Thursday, July 21, 2011

Super 8

These days, most of the movies I see are either on DVD or Blu-ray. Nothing wrong with that. Home theater has brought the theatrical experience to our doorstep. But, frankly, nothing beats going to see a movie on the big screen, especially during the summer months. Of course, that’s when the big blockbusters are released. I have one that is worthy of your time and money. Regardless of whether you see it on the small screen or big screen. J. J. Abrams’ newest film, Super 8, is a winner. It’s everything that we expect to see at the movies.

J. J. Abrams, who directed the film, knows how to tell a good story, especially when it involves mystery and intrigue. If you were a fan of Lost, you probably know he was the creative genius behind one of television’s most successful TV series. Although Super 8 might be billed as an action/adventure movie, it essentially is more of a character-driven film. That is a refreshing change considering the usual fair of material that is released during the summer.

Super 8 takes place in the fictional town of Lillian, Ohio, set in 1979. Joe Lamb a thirteen year-old, played by newcomer Joel Courtney, is recruited by his best friend, Charles Kaznyk, played by Riley Griffiths, to help him make his low-budget zombie movie using his super 8 film camera. Yes, there was a time before the digital video camera was invented. You actually had to shoot film and wait 3 days to have it processed.

Joe’s main job is to recruit Alice, played by Ellie Fanning, for the movie. Charles realized that he needed more than just special effects to make his film, and Alice will provide the dramatic affect necessary to tell a good story.

The wannabe filmmakers shoot a critical scene at a remote train station where a spectacular train wreck occurs. They drop the camera and run for safety. Unknowing to the young filmmakers. the super 8 camera continues to roll capturing what appears to be a creature emerging from the destruction. There are also strange cubes strewn throughout the wreckage.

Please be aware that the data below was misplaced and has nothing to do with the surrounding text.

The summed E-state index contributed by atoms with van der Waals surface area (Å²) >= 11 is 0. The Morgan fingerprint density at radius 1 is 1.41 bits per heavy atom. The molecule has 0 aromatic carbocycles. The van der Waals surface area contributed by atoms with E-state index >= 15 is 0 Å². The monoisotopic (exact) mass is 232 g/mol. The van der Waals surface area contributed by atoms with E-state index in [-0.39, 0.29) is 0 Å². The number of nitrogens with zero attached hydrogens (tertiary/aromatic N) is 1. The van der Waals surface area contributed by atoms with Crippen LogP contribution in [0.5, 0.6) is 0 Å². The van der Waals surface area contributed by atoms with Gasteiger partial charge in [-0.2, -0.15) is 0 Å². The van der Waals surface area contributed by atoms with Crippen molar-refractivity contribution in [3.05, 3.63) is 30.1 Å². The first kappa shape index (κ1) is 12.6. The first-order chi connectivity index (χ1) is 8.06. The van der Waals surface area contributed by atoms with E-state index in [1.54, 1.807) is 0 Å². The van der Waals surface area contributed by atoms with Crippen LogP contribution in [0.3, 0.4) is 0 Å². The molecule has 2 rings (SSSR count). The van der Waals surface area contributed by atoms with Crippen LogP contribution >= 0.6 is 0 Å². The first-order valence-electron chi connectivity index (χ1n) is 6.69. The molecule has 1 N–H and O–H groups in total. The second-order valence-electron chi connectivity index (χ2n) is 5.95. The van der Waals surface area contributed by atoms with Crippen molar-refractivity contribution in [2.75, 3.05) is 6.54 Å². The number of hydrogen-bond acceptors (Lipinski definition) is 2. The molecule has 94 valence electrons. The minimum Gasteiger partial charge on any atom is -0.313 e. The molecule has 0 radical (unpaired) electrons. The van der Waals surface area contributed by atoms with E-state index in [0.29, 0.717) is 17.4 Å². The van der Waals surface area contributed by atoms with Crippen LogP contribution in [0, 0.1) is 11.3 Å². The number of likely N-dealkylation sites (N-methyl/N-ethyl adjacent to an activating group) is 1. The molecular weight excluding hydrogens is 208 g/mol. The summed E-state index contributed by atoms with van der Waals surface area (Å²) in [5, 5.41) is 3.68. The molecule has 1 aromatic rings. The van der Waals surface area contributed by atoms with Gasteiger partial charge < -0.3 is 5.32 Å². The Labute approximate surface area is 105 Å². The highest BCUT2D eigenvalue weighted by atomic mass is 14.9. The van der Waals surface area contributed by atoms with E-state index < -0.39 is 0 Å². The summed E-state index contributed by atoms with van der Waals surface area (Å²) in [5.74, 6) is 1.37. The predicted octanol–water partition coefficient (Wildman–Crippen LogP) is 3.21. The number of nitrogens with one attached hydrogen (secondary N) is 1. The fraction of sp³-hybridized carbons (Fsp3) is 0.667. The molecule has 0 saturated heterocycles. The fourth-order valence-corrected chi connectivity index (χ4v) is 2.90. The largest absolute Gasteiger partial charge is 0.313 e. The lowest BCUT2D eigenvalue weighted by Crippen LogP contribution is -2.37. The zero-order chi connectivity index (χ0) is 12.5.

Soon the kids are converged upon by military units. They grab the camera and make a hasty escape. Over the next few days strange phenomena starts to occur throughout the town. All of the dogs from the town for no good reason are found miles away in neighboring towns. Kitchen appliances, car engines and power lines start to disappear.

Soon the military invades the peaceful town of Lillian. U. S. Air Force Col. Nelec (Noah Emmerich) plays the heavy as he searches for his missing cargo. This is just the beginning of the mystery and suspense that is about to unfold. And, of course, our heroes are in the middle of it all.

As I said, Super 8 is a superior film. I felt I was in a time warp and transported back to the 1970s. It was like I was watching Close Encounters of a Third Kind and ET all over again. One of the reasons why this film works is certainly the nostalgic angle. The man behind this film is none other then producer Stephen Spielberg doing what he does best.

J. J. Abrams has certainly embraced Stephen Spielberg’s filmmaking philosophy as it is present throughout the film. Super 8 is in the tradition of Goonies, Hook, Jurasic Park, AI (Artificial Intelligence) and other Spielberg classics.

Spielberg loves to do movies about ordinary people in ordinary places facing extraordinary circumstances. Super 8 meets all of that criteria with Weirton, West Virginia, my wife’s hometown, filling in for the fictional Lillian, Ohio. Another trait of Spielberg are films told with a childlike, naive sense of wonder and faith. I think Joe, Charles and Alice are classic examples. Spielberg also loves themes that express coming-of-age. Super 8 also offers an innocent love story between young Joe and Alice.

And, finally, many of Spielberg’s movies revolve around parent-child relationships, especially reluctant, absent or ignorant fathers. In Super 8 Joe and his relationship to his father, Jackson Lamb, (Kyle Chandler) is strained due to the recent death of Joe’s mother. Jackson has emotionally shut down and is nonresponsive to his son.

Sure, there are plenty of other movies that might offer more action, special effects and CGI. But if you are looking for a real story with strong themes of forgiveness and reconciliation, then Super 8 is for you.

This is one you will want to purchase when it becomes available that you will play again and again. It is currently playing at your local megaplex.

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